Opinion 08-113

June 6, 2008


Digest:         A part-time village justice may serve as a paid member of the board of directors of a banking institution in another county.


Rules:         22 NYCRR 100.3(A); 100.4(D)(1)(b)-(c); 100.4(D)(3); 100.6(B)(4); Opinion 07-60; 96-11 (Vol. XIV).


         A part-time town/village justice inquires whether he/she may serve as a paid member of the board of directors of a New York State chartered banking institution. The institution is located in a different county from the judge’s court.

         This Committee has previously determined that a full-time judge may not serve on the board of trustees of a savings bank (see Opinion 96-11 [Vol. XIV]). The rule on which the Committee chiefly relied, however, applies specifically to a “full-time judge” (see 22 NYCRR 100.4[D][3] [full-time judge shall not serve as an officer or director of any business entity]).

         By contrast, a part-time judge “may accept private employment ..., provided that such employment is not incompatible with judicial office and does not conflict or interfere with the proper performance of the judge’s duties” (22 NYCRR 100.6[B][4]). Although the Committee renders no opinion as to the legal compatibility of the two positions (see Opinion 07-60), the Committee perceives no inherent ethical incompatibility between the office of part-time judge and director of a banking institution.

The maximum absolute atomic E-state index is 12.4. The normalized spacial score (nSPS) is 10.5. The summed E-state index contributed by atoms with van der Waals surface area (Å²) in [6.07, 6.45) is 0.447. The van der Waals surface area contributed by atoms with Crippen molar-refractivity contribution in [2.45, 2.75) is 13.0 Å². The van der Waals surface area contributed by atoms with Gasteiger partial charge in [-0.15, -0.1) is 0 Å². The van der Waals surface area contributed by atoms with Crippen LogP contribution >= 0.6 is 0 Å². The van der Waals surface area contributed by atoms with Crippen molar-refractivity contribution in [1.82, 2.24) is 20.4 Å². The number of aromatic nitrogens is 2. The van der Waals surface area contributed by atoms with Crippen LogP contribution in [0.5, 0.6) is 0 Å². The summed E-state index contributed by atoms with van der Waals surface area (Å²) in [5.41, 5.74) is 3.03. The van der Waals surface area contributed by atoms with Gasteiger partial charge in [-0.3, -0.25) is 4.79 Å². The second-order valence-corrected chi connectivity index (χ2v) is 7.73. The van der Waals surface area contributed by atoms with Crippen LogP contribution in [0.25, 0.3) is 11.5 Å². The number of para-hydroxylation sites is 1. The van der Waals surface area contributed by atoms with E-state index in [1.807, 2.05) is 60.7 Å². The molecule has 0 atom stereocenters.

Under the circumstances presented, because the inquiring judge presides in a town/village court located in a different county from the banking institution, the Committee infers that the directorship is unlikely to involve the judge frequently “with any business, organization or activity that ordinarily will come before the judge” or “with ... other persons likely to come before the court on which the judge serves” (22 NYCRR 100.4[D][1][b],[c]). If this inference proves incorrect or if the directorship otherwise results in frequent recusals, the judge may not hold both positions (see 22 NYCRR 100.6[B][4] [outside employment must “not conflict or interfere” with proper judicial performance]; cf. 22 NYCRR 100.3[A] [judicial duties of a judge take precedence over all other activities]).